According to Brian Tompoles, Grain Processing's vice president of sales, the product categories that have contributed most to the rise in demand for non-GMO are nutritional products and flavors. The current and future demand is spread across a variety of food categories.
While non-GMO ingredients are in demand across the nutritional products market, meat and dairy alternatives look for non-GMO solutions as well, says Jeanne Heggie, marketing manager for proteins at DuPont Nutrition & Biosciences.
“In the U.S., the decision to choose non-GM ingredients is driven by the product positioning and customer target, for the most part," she says. "Non-GM ingredients are favored in many international markets, including Western Europe and many parts of Asia."
DuPont indicates it has no issues sourcing the amount of non-GMO soy material it needs to create its ingredient portfolio. “It does require careful planning and foresight into our customers’ anticipated demand,” Heggie notes. Overall, she said, working in partnership with the customer base is the best way to anticipate future needs to stay ahead of the curve for supply.
DuPont Nutrition & Biosciences says it has offered identity-preserved non-GM soy-based ingredients since the mid-1990s. An identity preserved (IP) program ensures the integrity of a particular ingredients supply, whether it be corn or soy. DuPont ensures its supply by contracting directly with farmers to grow IP soybeans on the company’s behalf. A third-party-audited, “robust process” follows that supply from the farmer to “our customer’s door,” she says.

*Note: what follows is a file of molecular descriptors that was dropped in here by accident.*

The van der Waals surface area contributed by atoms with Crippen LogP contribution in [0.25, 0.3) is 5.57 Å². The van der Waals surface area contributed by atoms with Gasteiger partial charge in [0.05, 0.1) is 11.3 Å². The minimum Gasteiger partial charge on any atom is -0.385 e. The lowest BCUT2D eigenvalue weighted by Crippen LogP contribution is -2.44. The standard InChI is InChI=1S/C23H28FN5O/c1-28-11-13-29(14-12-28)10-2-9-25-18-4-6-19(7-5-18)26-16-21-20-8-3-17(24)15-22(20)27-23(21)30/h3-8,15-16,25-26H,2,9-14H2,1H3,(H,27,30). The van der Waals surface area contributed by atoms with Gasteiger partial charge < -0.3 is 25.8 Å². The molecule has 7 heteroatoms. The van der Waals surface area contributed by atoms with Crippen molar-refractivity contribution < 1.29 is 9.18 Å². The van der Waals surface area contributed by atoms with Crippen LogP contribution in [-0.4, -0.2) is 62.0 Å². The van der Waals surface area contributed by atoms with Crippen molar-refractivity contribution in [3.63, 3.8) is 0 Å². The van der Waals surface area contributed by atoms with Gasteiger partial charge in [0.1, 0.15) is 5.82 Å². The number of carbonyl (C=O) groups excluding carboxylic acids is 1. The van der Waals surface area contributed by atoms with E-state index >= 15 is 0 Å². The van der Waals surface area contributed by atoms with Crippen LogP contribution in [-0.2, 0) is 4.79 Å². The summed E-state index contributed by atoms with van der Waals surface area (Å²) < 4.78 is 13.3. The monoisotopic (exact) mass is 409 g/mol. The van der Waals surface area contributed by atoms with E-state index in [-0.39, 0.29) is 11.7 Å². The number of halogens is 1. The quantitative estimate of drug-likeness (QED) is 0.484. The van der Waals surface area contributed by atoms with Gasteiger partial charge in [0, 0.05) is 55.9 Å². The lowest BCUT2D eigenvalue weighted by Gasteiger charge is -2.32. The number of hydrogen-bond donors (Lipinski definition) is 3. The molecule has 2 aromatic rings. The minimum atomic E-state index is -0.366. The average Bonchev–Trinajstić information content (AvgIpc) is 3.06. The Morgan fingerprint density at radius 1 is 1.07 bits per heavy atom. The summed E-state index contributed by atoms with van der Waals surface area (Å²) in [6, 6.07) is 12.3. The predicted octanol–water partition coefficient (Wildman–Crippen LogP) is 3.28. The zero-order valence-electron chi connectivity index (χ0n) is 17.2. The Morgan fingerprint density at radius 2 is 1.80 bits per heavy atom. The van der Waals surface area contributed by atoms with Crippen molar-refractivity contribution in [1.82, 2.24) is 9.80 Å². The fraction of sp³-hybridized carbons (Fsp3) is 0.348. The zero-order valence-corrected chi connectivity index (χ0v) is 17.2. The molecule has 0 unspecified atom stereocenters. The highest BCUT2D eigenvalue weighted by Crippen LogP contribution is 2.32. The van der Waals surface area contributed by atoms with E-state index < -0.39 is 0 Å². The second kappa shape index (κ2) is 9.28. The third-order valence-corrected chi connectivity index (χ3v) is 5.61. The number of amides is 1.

Heggie says that the term “GMO-free” implies zero GMOs. “This is an inaccurate representation of what is possible today, given the integrated nature of our agricultural supply chain. Throughout the supply chain, from growing to storage and transport, adventitious contact between GM and Non-GM soybeans can occur naturally and cannot be 100% controlled. As such, international GM labelling regulations allow for low level presence of GM material in products that are labelled as Non-GM.
“With checkpoints along the way, from the farmers’ field to storage, transport and processing of the final ingredient, we have strict processes in place to prevent cross-contamination with GM soybeans and to ensure our ingredients meet the appropriate regulatory standards for products that are labelled as non-GM.”